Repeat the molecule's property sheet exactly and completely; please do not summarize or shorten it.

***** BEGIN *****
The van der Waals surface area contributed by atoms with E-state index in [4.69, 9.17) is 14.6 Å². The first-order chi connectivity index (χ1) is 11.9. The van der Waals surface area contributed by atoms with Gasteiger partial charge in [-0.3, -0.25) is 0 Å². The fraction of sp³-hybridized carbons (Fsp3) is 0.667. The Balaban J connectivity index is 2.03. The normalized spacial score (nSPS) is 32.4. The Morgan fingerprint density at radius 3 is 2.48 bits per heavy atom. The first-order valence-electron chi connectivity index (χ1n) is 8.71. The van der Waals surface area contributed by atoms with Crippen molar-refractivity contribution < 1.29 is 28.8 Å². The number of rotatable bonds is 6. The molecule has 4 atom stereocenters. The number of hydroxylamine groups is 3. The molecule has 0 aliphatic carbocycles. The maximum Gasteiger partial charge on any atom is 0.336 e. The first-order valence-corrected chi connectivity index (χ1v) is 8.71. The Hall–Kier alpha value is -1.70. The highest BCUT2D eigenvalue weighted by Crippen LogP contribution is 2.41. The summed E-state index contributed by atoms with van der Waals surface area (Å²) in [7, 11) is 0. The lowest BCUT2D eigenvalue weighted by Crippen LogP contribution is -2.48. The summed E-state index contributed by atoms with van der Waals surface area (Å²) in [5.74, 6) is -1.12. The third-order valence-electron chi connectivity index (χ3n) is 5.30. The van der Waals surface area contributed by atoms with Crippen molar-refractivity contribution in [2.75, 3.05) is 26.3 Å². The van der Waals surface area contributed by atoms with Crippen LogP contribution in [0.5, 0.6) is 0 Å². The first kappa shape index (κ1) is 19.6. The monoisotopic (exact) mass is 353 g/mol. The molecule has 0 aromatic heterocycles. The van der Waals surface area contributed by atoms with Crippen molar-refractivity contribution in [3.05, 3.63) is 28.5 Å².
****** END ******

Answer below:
The van der Waals surface area contributed by atoms with E-state index in [4.69, 9.17) is 14.6 Å². The first-order chi connectivity index (χ1) is 11.9. The van der Waals surface area contributed by atoms with Gasteiger partial charge in [-0.3, -0.25) is 0 Å². The fraction of sp³-hybridized carbons (Fsp3) is 0.667. The Balaban J connectivity index is 2.03. The normalized spacial score (nSPS) is 32.4. The Morgan fingerprint density at radius 3 is 2.48 bits per heavy atom. The first-order valence-electron chi connectivity index (χ1n) is 8.71. The van der Waals surface area contributed by atoms with Crippen molar-refractivity contribution < 1.29 is 28.8 Å². The number of rotatable bonds is 6. The molecule has 4 atom stereocenters. The number of hydroxylamine groups is 3. The molecule has 0 aliphatic carbocycles. The maximum Gasteiger partial charge on any atom is 0.336 e. The first-order valence-corrected chi connectivity index (χ1v) is 8.71. The Hall–Kier alpha value is -1.70. The highest BCUT2D eigenvalue weighted by Crippen LogP contribution is 2.41. The summed E-state index contributed by atoms with van der Waals surface area (Å²) in [7, 11) is 0. The lowest BCUT2D eigenvalue weighted by Crippen LogP contribution is -2.48. The summed E-state index contributed by atoms with van der Waals surface area (Å²) in [5.74, 6) is -1.12. The third-order valence-electron chi connectivity index (χ3n) is 5.30. The van der Waals surface area contributed by atoms with Crippen molar-refractivity contribution in [2.75, 3.05) is 26.3 Å². The van der Waals surface area contributed by atoms with Crippen LogP contribution in [0.5, 0.6) is 0 Å². The first kappa shape index (κ1) is 19.6. The monoisotopic (exact) mass is 353 g/mol. The molecule has 0 aromatic heterocycles. The van der Waals surface area contributed by atoms with Crippen molar-refractivity contribution in [3.05, 3.63) is 28.5 Å².